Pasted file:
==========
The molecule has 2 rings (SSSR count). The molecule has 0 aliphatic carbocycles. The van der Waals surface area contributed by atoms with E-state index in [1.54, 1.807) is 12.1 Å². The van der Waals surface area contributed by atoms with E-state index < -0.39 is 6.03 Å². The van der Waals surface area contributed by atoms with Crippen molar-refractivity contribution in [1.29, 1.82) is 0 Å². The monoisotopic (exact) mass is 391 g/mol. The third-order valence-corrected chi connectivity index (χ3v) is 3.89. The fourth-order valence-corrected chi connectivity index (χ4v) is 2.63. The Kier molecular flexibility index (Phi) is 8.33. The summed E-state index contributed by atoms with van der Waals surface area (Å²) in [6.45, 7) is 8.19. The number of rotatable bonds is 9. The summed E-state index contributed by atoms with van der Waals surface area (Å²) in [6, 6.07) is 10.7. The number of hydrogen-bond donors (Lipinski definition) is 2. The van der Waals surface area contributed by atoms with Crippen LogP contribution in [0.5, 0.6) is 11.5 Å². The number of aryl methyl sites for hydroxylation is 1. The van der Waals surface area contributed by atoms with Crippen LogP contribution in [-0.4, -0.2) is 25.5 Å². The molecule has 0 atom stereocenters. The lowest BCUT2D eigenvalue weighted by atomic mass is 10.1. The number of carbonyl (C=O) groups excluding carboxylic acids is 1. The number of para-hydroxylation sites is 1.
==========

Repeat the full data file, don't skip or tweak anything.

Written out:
The molecule has 2 rings (SSSR count). The molecule has 0 aliphatic carbocycles. The van der Waals surface area contributed by atoms with E-state index in [1.54, 1.807) is 12.1 Å². The van der Waals surface area contributed by atoms with E-state index < -0.39 is 6.03 Å². The van der Waals surface area contributed by atoms with Crippen molar-refractivity contribution in [1.29, 1.82) is 0 Å². The monoisotopic (exact) mass is 391 g/mol. The third-order valence-corrected chi connectivity index (χ3v) is 3.89. The fourth-order valence-corrected chi connectivity index (χ4v) is 2.63. The Kier molecular flexibility index (Phi) is 8.33. The summed E-state index contributed by atoms with van der Waals surface area (Å²) in [6.45, 7) is 8.19. The number of rotatable bonds is 9. The summed E-state index contributed by atoms with van der Waals surface area (Å²) in [6, 6.07) is 10.7. The number of hydrogen-bond donors (Lipinski definition) is 2. The van der Waals surface area contributed by atoms with Crippen LogP contribution in [0.5, 0.6) is 11.5 Å². The number of aryl methyl sites for hydroxylation is 1. The van der Waals surface area contributed by atoms with Crippen LogP contribution in [-0.4, -0.2) is 25.5 Å². The molecule has 0 atom stereocenters. The lowest BCUT2D eigenvalue weighted by atomic mass is 10.1. The number of carbonyl (C=O) groups excluding carboxylic acids is 1. The number of para-hydroxylation sites is 1.